Obama’s School Speech in Context

The President announced that he was going to give a speech to all school children nationwide.  The Department of Education released guides for supportive activities for grades 7-12 and for K-6.  Among other things, the suggested activities included encouraging children encouraged to “write letters to themselves about what they can do to help the president. These would be collected and redistributed at an appropriate later date by the teacher to make students accountable to their goals.”

That’s when “everything” (to keep this PG), broke loose.

So what’s the big deal?  A speech by the president on the benefits of education is not in and of itself objectionable, even though a democratic Congress launched a Congressional hearing when President George H. W. Bush did the same.

The big deal in this case was in the “package” deal—the speech with the lesson plans.  That displayed an approach that is extremely un-American.  I blush to use that term, which has been overused and misapplied a lot lately (mostly by Nancy Peolosi).  For the life of me I can’t think of a more appropriate description.

American politicians do NOT use their position to create a dutiful and adoring following as if they were royalty or dictators, especially with children.  Adulation must come from bottom up—through honest appreciation of a leader’s talents—rather than being orchestrated from top down.  Any politician can brag on himself or herself, but he or she cannot use their elected position and government funds to set themselves up as something great.  AND, even more importantly, in America children are never the target of efforts from an American leader to set up hero worship.  Fidel Castro, Hugo Chavez, and Kim Jong Il can schedule events as a leader with “learning” activities that show how great they are.  They can mandate that schoolchildren study them and their words and have the education system instill in them the idea that their leaders are the greatest thing since sliced bread.  That is odious to anyone in a free society, especially in America.

The uproar over the speech must have averted something not only because the lesson plans were changed, but because the speech was changed.  If the speech wasn’t changed, then someone doing lesson plans in the Department of Education was creating an impossible task for the children.  If you think this is not the case, then perform a little exercise.  Read or listen to the speech—it’s on the web—and then do as the original lesson plans asked: Based on the speech, write a letter to yourself to say what you can do to help the president. I have a college degree and I couldn’t do it based on the speech that he gave.  His speech doesn’t indicate anything that he wants help with.  I looked very carefully.  There was only one thing that I could come up with reading between the lines, and it’s a stretch.  If what Obama is saying is that each student is really getting an education for the president’s sake, you can help the president by staying in school.  Even with all of the talk about personal responsibility in the speech, it may boil down to that.  Everything is for the sake of Obama.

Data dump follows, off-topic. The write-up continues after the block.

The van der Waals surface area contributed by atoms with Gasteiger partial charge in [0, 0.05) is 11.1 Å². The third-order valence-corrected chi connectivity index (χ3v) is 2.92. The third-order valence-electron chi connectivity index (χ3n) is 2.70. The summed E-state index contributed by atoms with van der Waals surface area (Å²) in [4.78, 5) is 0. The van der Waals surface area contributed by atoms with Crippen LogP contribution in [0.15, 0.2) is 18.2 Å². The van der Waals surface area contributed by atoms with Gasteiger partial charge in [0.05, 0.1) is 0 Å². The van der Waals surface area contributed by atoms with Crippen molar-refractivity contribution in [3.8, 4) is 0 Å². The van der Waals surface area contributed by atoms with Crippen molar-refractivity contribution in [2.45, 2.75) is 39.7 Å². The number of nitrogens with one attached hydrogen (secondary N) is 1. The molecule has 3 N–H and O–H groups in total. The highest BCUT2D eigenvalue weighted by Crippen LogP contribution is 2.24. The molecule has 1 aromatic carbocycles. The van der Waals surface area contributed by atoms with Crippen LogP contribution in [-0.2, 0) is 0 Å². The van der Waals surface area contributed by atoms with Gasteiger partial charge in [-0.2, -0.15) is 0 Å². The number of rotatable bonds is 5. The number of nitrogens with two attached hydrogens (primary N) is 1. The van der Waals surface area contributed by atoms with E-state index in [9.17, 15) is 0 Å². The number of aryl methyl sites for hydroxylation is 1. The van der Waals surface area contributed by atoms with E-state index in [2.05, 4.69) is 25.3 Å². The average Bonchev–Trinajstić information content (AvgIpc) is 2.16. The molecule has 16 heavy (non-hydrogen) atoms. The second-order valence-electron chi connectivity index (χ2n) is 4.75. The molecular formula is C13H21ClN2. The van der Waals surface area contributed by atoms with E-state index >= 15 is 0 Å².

A common complaint of someone being criticized is that the media takes things out of context, so let’s consider the President’s words in context by looking at all of the lesson plans provided.  In context, what is going on is that this is all about immersing students in Obama—listening to Obama and learning to think in terms of performing for Obama.  “Teachers may post in large print around the classroom notable quotes excerpted from President Obama’s speeches on education.”  Teachers can tell children to “build background knowledge about the president of the United States by reading books about presidents and Barack Obama.”  The recommended activities for before, during, and after the speech, especially for the younger children, are all about surrounding themselves with pictures, posters, stories, “poems, songs, or personal essays,” contests, conversations, and all kinds of classroom activities that would keep the ideas in Obama’s speech.  Given the age group, it would undeniably result in many images of Obama.  (Think:  an early year elementary student is told to draw a picture of what they got out of the speech—what is the most common image that will result?)  Like the inspiration source itself—Obama—more time is to be spent on discussing the concept of learning in the plans than on actually learning concrete basics.

Even though proponents of the speech have claimed it’s no big deal, they made it a big deal.  For example, Democratic National Committee spokesman Hari Sevurgan said of Minnesota Governor Tim Pawlenty for criticizing the giving of the speech.  “Outrageously, Governor Tim Pawlenty, who, as a leader in his state, should be encouraging the success of our children . . .”  So, if anyone has any problem with this situation, they are not encouraging the success of our children?   This speech is the only thing that matters?  Being in favor of an inspirational speech by the president is the only way you can encourage the success of our children?

In the end, the speech that was given was not as objectionable as I think it would have been without the uproar.  Also, one speech may be ok, but if it happens again . . .we need to consider the context.

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Published in: on September 10, 2009 at 4:09 pm  Leave a Comment  
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